Addressing challenges to human health in the Anthropocene epoch-an overview of the findings of the Rockefeller/Lancet Commission on Planetary Health.


Haines, A; (2016) Addressing challenges to human health in the Anthropocene epoch-an overview of the findings of the Rockefeller/Lancet Commission on Planetary Health. Public health reviews, 37. p. 14. ISSN 0301-0422 DOI: https://doi.org/10.1186/s40985-016-0029-0

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Abstract

The report of the Rockefeller Foundation/Lancet Commission on Planetary Health described how human health directly depends upon the environment. It takes a broad perspective not only acknowledging climate change as the most important global environmental threat to health but also recognizing other impacts, including dramatic loss of tropical forests, land degradation, loss of biodiversity, declining freshwater resources, ocean acidification, and over-exploitation of fisheries. All pose challenges to human health gains, leading to the concept of planetary health-that the human condition is tied to natural systems. The Planetary Health Commission report highlights several major concerns arising from environmental change including impacts on food availability and quality, increases in natural disasters and population displacement, and newly emerging diseases, e.g. from zoonotic infections. Three challenges emerge from the report: the first is imagination, or conceptual challenges-better metrics are needed to assess human progress within the context of environmental change; the second is a lack of relevant knowledge, requiring more research on the inter-linkages between environmental change and health and on the effectiveness of potential solutions; and the third is implementation of solutions, ensuring that the science is translated into policy and practice. There are many opportunities to promote planetary health including developing sustainable and healthy cities, encouraging more resilient health systems and disaster preparedness, reducing food waste, preserving ecosystems, and redirecting harmful subsidies in food, agriculture, fishery and energy sectors. Many current trends are driven by inequitable, inefficient, and unsustainable patterns of resource consumption and technological development, coupled with population growth, but solutions lie within reach. Prosperity must be redefined as an enhancement of the quality of life and the delivery of improved health for all, together with respect for natural systems.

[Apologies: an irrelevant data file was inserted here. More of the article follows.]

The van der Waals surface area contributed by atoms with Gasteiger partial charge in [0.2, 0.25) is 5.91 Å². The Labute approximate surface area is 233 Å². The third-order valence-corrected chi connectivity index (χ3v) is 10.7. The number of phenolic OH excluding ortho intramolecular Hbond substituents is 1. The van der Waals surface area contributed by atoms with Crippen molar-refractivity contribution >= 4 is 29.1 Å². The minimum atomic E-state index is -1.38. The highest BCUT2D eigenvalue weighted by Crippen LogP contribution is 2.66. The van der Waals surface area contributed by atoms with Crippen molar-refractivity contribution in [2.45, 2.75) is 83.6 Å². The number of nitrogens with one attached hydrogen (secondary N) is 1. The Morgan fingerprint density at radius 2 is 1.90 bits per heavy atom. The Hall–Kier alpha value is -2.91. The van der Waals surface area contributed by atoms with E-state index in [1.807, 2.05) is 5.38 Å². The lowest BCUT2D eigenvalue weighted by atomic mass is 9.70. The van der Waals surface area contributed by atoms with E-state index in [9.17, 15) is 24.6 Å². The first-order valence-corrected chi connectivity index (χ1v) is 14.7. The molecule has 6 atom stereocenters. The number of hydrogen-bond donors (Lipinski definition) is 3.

Item Type: Article
Faculty and Department: Faculty of Epidemiology and Population Health > Dept of Population Health (2012- ) > Dept of Nutrition and Public Health Interventions Research (2003-2012)
Faculty of Epidemiology and Population Health > Dept of Population Health (2012- )
Faculty of Public Health and Policy > Dept of Social and Environmental Health Research
PubMed ID: 29450056
URI: http://researchonline.lshtm.ac.uk/id/eprint/4646723

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